The general response was a positive one, but I felt while watching it, and people confirmed this afterwards, that it was too long, fatigue was an issue, simply because as the audience you were never sure when the film was going to end. So I need a little more time to pace it better and address that issue. I have an idea though, which I think will work well. The sound needs to be sorted out and timing with music, the new clips effected a lot of the previous decisions I had made with regard to that.
But overall it was a great experience. I think if I just take a little more time with it now it will be a better film for it. So bear with me a little longer!
In other news, Iscariot (previously Night) is in the hands of quite a few people at the moment and we are getting a very interesting response. It's the first script I've written that has divided people in such a polar fashion. People either love it of hate it - and I mean hate it!
It's a brutal and violent script, but it really seems to have effected it's readers, perhaps more than they would like to have been effected reading a script, and they have been none-to-pleased about it, which is great, it means we've done our job. The people who loved it are thrilled by it and have actually read it over and over. They find it visual, visceral, fast paced and thoroughly entertaining.
We wrote Iscariot to tell a story in a very specific genre. It's a B-Movie and a modern take on Film Noir, in a stripped-down, raw and angry way that is raging against the state of the country at the moment. And while it's not about that specifically, it is certainly draws from the feelings that are created because of this situation: angst, anger, panic, betrayal and disillusionment. I think we achieved that.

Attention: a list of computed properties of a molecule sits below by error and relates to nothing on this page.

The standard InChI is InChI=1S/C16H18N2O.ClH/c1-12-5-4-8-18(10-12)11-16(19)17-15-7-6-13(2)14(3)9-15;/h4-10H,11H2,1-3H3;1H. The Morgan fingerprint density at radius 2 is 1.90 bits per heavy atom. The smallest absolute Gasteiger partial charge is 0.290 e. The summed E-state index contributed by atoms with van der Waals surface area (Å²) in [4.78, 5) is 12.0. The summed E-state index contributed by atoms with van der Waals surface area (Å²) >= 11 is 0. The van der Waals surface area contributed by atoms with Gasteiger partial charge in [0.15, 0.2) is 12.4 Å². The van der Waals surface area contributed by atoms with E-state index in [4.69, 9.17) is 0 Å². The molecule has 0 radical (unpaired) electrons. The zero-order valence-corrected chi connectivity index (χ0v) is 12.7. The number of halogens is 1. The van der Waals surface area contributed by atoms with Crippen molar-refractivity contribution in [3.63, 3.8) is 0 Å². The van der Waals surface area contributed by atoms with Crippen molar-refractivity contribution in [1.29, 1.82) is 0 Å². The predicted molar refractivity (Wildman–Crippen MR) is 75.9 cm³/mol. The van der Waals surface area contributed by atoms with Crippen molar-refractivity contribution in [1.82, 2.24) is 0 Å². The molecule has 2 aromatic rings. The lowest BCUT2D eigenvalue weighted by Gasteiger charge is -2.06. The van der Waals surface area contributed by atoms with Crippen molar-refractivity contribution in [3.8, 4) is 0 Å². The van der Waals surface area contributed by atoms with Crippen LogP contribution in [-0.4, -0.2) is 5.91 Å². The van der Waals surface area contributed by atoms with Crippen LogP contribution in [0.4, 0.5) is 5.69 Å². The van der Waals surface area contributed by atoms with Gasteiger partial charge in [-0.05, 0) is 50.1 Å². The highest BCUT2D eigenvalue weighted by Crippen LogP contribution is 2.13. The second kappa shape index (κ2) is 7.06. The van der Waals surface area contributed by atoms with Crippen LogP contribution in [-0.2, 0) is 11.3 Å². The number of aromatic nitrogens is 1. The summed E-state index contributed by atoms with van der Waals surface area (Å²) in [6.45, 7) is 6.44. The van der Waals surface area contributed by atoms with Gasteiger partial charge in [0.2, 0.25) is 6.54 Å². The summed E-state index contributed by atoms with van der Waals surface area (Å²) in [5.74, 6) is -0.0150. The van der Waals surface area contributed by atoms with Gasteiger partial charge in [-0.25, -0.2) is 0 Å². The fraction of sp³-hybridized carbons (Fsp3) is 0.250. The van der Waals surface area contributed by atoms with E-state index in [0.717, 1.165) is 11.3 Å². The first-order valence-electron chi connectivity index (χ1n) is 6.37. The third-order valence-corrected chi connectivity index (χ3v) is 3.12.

But it's odd, that's what the critics are criticizing it for, they don't seem to realize it's effecting them for that very reason, because it's successful. They don't want to take the script for what it is, they'd rather it be something different and interpret the negative feeling they have been left with as failure, it's not, that's how we want you to feel. We want you to be left with that sour taste in you mouth because that's what the film is about, it's a cry, a rage, it's angry and unapologetic for being so.
There's no escaping that, and why should we try? Why can't cinema be about pushing audiences to places they don't necessarily want to go and exploring these emotions. Take a film like Texas Chainsaw Massacre, much loved, but equally reviled. The people who hate it do so because it's so vile, failing to see how successful it actually is. The filmmaker has achieved what he set out to do. You don't have to like it, but you must not dismiss it out of hand because it's not The Sixth Sense.
But I guess some people are like that. I remember watching Roger Dodger with a friend once, she didn't enjoy it very much and at the end said, "it would have been better if it was a comedy with Adam Sandler!" ;)
All that is not to say the script doesn't need work, we have been working on it for a long time but it is still a first draft. To that end we are holding a reading of the script on Tuesday night with the Attic Studio, thanks again to Camille Donegan, who has organised it. So we're looking forward to that. It will help get the script out of our heads, let us hear it for the first time and we can gage a reaction from the audience as to how it plays. I'm sure it will have the same reaction as the private readings, there will be people there who love it and hate it alike! Hopefully more the former!
Not much else going on. Saw "The Imaginarium of Dr. Parnassus" and loved it, I'd highly recommend going to see it. Gilliam is awesome. Go see it.